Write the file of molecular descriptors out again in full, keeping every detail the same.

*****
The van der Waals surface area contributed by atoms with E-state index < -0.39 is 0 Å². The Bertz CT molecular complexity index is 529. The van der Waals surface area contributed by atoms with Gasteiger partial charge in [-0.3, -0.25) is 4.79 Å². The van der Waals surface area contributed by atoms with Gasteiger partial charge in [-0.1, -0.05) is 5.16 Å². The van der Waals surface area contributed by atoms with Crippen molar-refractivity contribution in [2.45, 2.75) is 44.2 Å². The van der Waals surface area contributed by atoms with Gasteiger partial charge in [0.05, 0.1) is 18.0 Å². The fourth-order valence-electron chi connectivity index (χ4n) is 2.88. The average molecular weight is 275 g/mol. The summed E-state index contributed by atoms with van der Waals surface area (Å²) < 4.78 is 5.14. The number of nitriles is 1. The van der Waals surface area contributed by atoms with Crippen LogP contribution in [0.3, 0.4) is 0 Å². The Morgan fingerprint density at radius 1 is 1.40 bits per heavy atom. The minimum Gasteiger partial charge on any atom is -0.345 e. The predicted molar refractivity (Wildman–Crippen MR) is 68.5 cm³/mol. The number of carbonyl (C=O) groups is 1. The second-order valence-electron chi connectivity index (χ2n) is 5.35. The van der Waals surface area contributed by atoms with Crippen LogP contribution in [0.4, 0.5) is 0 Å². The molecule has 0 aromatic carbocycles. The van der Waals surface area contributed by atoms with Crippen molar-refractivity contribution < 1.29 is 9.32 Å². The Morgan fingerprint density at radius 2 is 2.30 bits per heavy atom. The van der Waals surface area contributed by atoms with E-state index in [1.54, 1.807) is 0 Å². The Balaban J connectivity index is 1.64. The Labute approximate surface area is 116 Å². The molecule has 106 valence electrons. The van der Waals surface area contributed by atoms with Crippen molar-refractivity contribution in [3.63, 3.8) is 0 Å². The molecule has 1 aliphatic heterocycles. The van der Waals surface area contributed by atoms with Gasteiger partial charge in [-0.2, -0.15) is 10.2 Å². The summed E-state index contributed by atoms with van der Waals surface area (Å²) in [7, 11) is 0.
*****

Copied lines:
The van der Waals surface area contributed by atoms with E-state index < -0.39 is 0 Å². The Bertz CT molecular complexity index is 529. The van der Waals surface area contributed by atoms with Gasteiger partial charge in [-0.3, -0.25) is 4.79 Å². The van der Waals surface area contributed by atoms with Gasteiger partial charge in [-0.1, -0.05) is 5.16 Å². The van der Waals surface area contributed by atoms with Crippen molar-refractivity contribution in [2.45, 2.75) is 44.2 Å². The van der Waals surface area contributed by atoms with Gasteiger partial charge in [0.05, 0.1) is 18.0 Å². The fourth-order valence-electron chi connectivity index (χ4n) is 2.88. The average molecular weight is 275 g/mol. The summed E-state index contributed by atoms with van der Waals surface area (Å²) < 4.78 is 5.14. The number of nitriles is 1. The van der Waals surface area contributed by atoms with Crippen LogP contribution in [0.3, 0.4) is 0 Å². The Morgan fingerprint density at radius 1 is 1.40 bits per heavy atom. The minimum Gasteiger partial charge on any atom is -0.345 e. The predicted molar refractivity (Wildman–Crippen MR) is 68.5 cm³/mol. The number of carbonyl (C=O) groups is 1. The second-order valence-electron chi connectivity index (χ2n) is 5.35. The van der Waals surface area contributed by atoms with Crippen LogP contribution in [0.4, 0.5) is 0 Å². The molecule has 0 aromatic carbocycles. The van der Waals surface area contributed by atoms with Crippen molar-refractivity contribution < 1.29 is 9.32 Å². The Morgan fingerprint density at radius 2 is 2.30 bits per heavy atom. The van der Waals surface area contributed by atoms with E-state index in [1.54, 1.807) is 0 Å². The Balaban J connectivity index is 1.64. The Labute approximate surface area is 116 Å². The molecule has 106 valence electrons. The van der Waals surface area contributed by atoms with Crippen molar-refractivity contribution in [3.63, 3.8) is 0 Å². The molecule has 1 aliphatic heterocycles. The van der Waals surface area contributed by atoms with Gasteiger partial charge in [-0.2, -0.15) is 10.2 Å². The summed E-state index contributed by atoms with van der Waals surface area (Å²) in [7, 11) is 0.